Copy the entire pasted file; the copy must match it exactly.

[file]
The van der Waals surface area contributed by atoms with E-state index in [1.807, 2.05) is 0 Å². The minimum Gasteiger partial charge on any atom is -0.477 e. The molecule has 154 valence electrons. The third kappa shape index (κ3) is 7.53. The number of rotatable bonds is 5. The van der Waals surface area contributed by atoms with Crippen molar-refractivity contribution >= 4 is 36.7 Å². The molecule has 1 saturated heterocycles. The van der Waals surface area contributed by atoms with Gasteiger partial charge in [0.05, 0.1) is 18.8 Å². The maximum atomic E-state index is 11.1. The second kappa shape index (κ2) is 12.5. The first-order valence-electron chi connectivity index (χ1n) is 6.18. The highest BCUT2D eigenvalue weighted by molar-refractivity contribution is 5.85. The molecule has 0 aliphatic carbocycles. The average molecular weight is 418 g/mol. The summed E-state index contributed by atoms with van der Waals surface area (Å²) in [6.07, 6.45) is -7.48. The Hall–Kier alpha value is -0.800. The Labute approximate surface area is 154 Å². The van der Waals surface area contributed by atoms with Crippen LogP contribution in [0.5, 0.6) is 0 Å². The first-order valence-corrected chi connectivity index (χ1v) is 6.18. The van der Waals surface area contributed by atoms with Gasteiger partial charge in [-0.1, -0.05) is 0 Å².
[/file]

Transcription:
The van der Waals surface area contributed by atoms with E-state index in [1.807, 2.05) is 0 Å². The minimum Gasteiger partial charge on any atom is -0.477 e. The molecule has 154 valence electrons. The third kappa shape index (κ3) is 7.53. The number of rotatable bonds is 5. The van der Waals surface area contributed by atoms with Crippen molar-refractivity contribution >= 4 is 36.7 Å². The molecule has 1 saturated heterocycles. The van der Waals surface area contributed by atoms with Gasteiger partial charge in [0.05, 0.1) is 18.8 Å². The maximum atomic E-state index is 11.1. The second kappa shape index (κ2) is 12.5. The first-order valence-electron chi connectivity index (χ1n) is 6.18. The highest BCUT2D eigenvalue weighted by molar-refractivity contribution is 5.85. The molecule has 0 aliphatic carbocycles. The average molecular weight is 418 g/mol. The summed E-state index contributed by atoms with van der Waals surface area (Å²) in [6.07, 6.45) is -7.48. The Hall–Kier alpha value is -0.800. The Labute approximate surface area is 154 Å². The van der Waals surface area contributed by atoms with Crippen LogP contribution in [0.5, 0.6) is 0 Å². The first-order valence-corrected chi connectivity index (χ1v) is 6.18. The van der Waals surface area contributed by atoms with Gasteiger partial charge in [-0.1, -0.05) is 0 Å².